This is a syndicated repost published with the permission of oftwominds-Charles Hugh Smith. To view original, click here. Opinions herein are not those of the Wall Street Examiner or Lee Adler. Reposting does not imply endorsement. The information presented is for educational or entertainment purposes and is not individual investment advice.
If the Fed set out to destroy the financial system, they’re very close to finishing the job.
If you set out to destroy markets and the financial system, your most important weapon is moral hazard, the disconnection of risk and consequence. You disconnect risk from consequence by rewarding those making the riskiest bets and bailing out gamblers whose bets went bad.
You reward those making the riskiest bets by pushing markets higher regardless of any other factors. Nothing matters except your support of ever higher markets.
This implicit guarantee that any bet on markets lofting higher will be a winning gamble rewards those making the riskiest bets. The punters who played small with cash made a few bucks, but the punters who borrowed heavily and then leveraged those bets to the hilt made a killing.
In other words, moral hazard incentivizes maximizing debt and leverage to increase the risk and size of bets because every bet is a can’t-lose proposition. The hesitant, the cautious, the prudent, those who hedge their riskiest bets, are all left in the dust. Anyone who doesn’t max out borrowing and leverage is a loser.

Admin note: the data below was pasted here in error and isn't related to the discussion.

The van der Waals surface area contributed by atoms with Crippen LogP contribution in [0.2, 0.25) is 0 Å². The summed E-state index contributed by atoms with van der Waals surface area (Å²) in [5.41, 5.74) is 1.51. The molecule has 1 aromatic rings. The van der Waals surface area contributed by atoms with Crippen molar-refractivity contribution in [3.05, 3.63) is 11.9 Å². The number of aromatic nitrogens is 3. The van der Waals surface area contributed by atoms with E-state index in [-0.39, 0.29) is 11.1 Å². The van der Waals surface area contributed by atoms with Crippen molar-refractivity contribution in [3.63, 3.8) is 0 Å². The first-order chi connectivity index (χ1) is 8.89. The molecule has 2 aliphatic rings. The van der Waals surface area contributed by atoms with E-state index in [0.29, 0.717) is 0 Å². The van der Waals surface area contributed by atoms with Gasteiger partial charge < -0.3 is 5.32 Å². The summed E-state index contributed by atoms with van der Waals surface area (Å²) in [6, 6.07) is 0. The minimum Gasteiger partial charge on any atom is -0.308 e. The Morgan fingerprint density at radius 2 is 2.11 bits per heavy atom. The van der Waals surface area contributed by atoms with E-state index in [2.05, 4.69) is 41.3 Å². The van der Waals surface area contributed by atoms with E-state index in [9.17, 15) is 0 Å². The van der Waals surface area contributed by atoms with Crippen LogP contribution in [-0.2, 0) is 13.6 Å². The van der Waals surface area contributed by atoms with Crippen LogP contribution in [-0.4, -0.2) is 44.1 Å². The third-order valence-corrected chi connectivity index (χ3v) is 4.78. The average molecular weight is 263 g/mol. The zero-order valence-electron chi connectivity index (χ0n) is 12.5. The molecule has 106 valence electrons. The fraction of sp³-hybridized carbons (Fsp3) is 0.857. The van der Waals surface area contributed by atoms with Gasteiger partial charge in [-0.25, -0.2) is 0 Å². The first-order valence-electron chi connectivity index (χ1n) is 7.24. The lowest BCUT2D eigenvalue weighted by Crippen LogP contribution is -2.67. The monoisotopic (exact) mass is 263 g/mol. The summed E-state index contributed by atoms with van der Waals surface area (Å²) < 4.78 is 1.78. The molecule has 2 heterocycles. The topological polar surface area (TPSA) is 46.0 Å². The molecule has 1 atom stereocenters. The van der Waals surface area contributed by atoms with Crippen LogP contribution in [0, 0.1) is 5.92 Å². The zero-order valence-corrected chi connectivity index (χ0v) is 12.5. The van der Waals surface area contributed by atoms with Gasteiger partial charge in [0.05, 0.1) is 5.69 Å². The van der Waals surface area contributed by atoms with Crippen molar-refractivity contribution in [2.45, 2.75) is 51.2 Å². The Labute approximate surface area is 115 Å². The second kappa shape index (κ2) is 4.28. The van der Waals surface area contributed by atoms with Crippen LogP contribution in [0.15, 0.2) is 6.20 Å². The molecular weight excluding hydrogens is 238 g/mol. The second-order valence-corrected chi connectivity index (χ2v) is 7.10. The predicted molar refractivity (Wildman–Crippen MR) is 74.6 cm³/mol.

By pushing markets ever higher, you bail out every participant. To make up any losses, all the punters have to do is increase the size and risk of their next bet.
To make sure everyone is properly incentivized and assured, you bail out the biggest gamblers should they somehow lose. You do this by offering them unlimited lines of credit (so they can leverage up their next bet and and win back their losses), you eliminate transparency in market pricing to mask their losses (eliminate mark-to-market requirements, etc.) and you overlook fraud, racketeering, price-fixing, collusion and embezzlement because all these activities serve to increase risk-taking and delegitimize markets.
The biggest gamblers know they can literally do anything and get away with it, and so they do literally everything that undermines markets and trust: there’s no limits on fraud, racketeering, price-fixing, collusion and embezzlement, those conjuring up the most creative frauds and scams are the most richly rewarded.
The Moral Hazard Monster will now completely destroy markets and the financial system, just as you intended. Every participant will continue pyramiding debt, leverage and risk because they know you’ll keep markets lofting higher regardless of any other condition: they will follow “flows” (i.e., what other punters are buying at the moment) and ride those flows higher, fully confident that you will never ever let markets decline by more than signal-noise dips that offer punters a fresh opportunity to leverage up another bet on higher markets next week and next month.